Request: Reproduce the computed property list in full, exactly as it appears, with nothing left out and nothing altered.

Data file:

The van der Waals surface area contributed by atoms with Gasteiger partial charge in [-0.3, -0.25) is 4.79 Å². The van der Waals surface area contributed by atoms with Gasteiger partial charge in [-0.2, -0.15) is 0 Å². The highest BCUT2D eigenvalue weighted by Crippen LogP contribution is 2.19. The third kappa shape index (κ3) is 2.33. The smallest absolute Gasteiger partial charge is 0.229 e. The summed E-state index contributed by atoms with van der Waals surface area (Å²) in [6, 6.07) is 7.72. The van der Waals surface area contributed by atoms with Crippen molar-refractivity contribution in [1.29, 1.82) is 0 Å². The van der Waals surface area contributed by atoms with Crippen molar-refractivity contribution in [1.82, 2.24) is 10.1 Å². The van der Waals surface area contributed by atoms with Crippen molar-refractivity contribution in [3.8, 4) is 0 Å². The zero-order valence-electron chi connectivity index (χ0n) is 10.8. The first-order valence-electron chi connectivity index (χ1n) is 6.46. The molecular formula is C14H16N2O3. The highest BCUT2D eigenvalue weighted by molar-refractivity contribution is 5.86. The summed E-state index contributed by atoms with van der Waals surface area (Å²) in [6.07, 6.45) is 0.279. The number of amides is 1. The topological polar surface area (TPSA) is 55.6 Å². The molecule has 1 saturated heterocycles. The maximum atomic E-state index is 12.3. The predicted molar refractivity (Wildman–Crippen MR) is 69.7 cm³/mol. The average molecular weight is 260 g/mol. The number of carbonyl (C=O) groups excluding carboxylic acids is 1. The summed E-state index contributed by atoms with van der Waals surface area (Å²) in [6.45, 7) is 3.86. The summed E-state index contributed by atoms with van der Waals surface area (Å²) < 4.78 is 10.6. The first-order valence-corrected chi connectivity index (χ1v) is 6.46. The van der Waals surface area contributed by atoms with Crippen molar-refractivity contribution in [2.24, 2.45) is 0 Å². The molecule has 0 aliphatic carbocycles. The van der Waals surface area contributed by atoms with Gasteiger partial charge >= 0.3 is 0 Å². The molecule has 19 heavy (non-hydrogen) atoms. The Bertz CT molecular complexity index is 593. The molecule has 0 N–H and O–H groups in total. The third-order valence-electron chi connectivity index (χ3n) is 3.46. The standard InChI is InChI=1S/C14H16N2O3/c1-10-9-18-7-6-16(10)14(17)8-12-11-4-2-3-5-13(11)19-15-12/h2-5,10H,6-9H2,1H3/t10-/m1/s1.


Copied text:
The van der Waals surface area contributed by atoms with Gasteiger partial charge in [-0.3, -0.25) is 4.79 Å². The van der Waals surface area contributed by atoms with Gasteiger partial charge in [-0.2, -0.15) is 0 Å². The highest BCUT2D eigenvalue weighted by Crippen LogP contribution is 2.19. The third kappa shape index (κ3) is 2.33. The smallest absolute Gasteiger partial charge is 0.229 e. The summed E-state index contributed by atoms with van der Waals surface area (Å²) in [6, 6.07) is 7.72. The van der Waals surface area contributed by atoms with Crippen molar-refractivity contribution in [1.29, 1.82) is 0 Å². The van der Waals surface area contributed by atoms with Crippen molar-refractivity contribution in [1.82, 2.24) is 10.1 Å². The van der Waals surface area contributed by atoms with Crippen molar-refractivity contribution in [3.8, 4) is 0 Å². The zero-order valence-electron chi connectivity index (χ0n) is 10.8. The first-order valence-electron chi connectivity index (χ1n) is 6.46. The molecular formula is C14H16N2O3. The highest BCUT2D eigenvalue weighted by molar-refractivity contribution is 5.86. The summed E-state index contributed by atoms with van der Waals surface area (Å²) in [6.07, 6.45) is 0.279. The number of amides is 1. The topological polar surface area (TPSA) is 55.6 Å². The molecule has 1 saturated heterocycles. The maximum atomic E-state index is 12.3. The predicted molar refractivity (Wildman–Crippen MR) is 69.7 cm³/mol. The average molecular weight is 260 g/mol. The number of carbonyl (C=O) groups excluding carboxylic acids is 1. The summed E-state index contributed by atoms with van der Waals surface area (Å²) in [6.45, 7) is 3.86. The summed E-state index contributed by atoms with van der Waals surface area (Å²) < 4.78 is 10.6. The first-order valence-corrected chi connectivity index (χ1v) is 6.46. The van der Waals surface area contributed by atoms with Crippen molar-refractivity contribution in [2.24, 2.45) is 0 Å². The molecule has 0 aliphatic carbocycles. The van der Waals surface area contributed by atoms with Gasteiger partial charge >= 0.3 is 0 Å². The molecule has 19 heavy (non-hydrogen) atoms. The Bertz CT molecular complexity index is 593. The molecule has 0 N–H and O–H groups in total. The third-order valence-electron chi connectivity index (χ3n) is 3.46. The standard InChI is InChI=1S/C14H16N2O3/c1-10-9-18-7-6-16(10)14(17)8-12-11-4-2-3-5-13(11)19-15-12/h2-5,10H,6-9H2,1H3/t10-/m1/s1.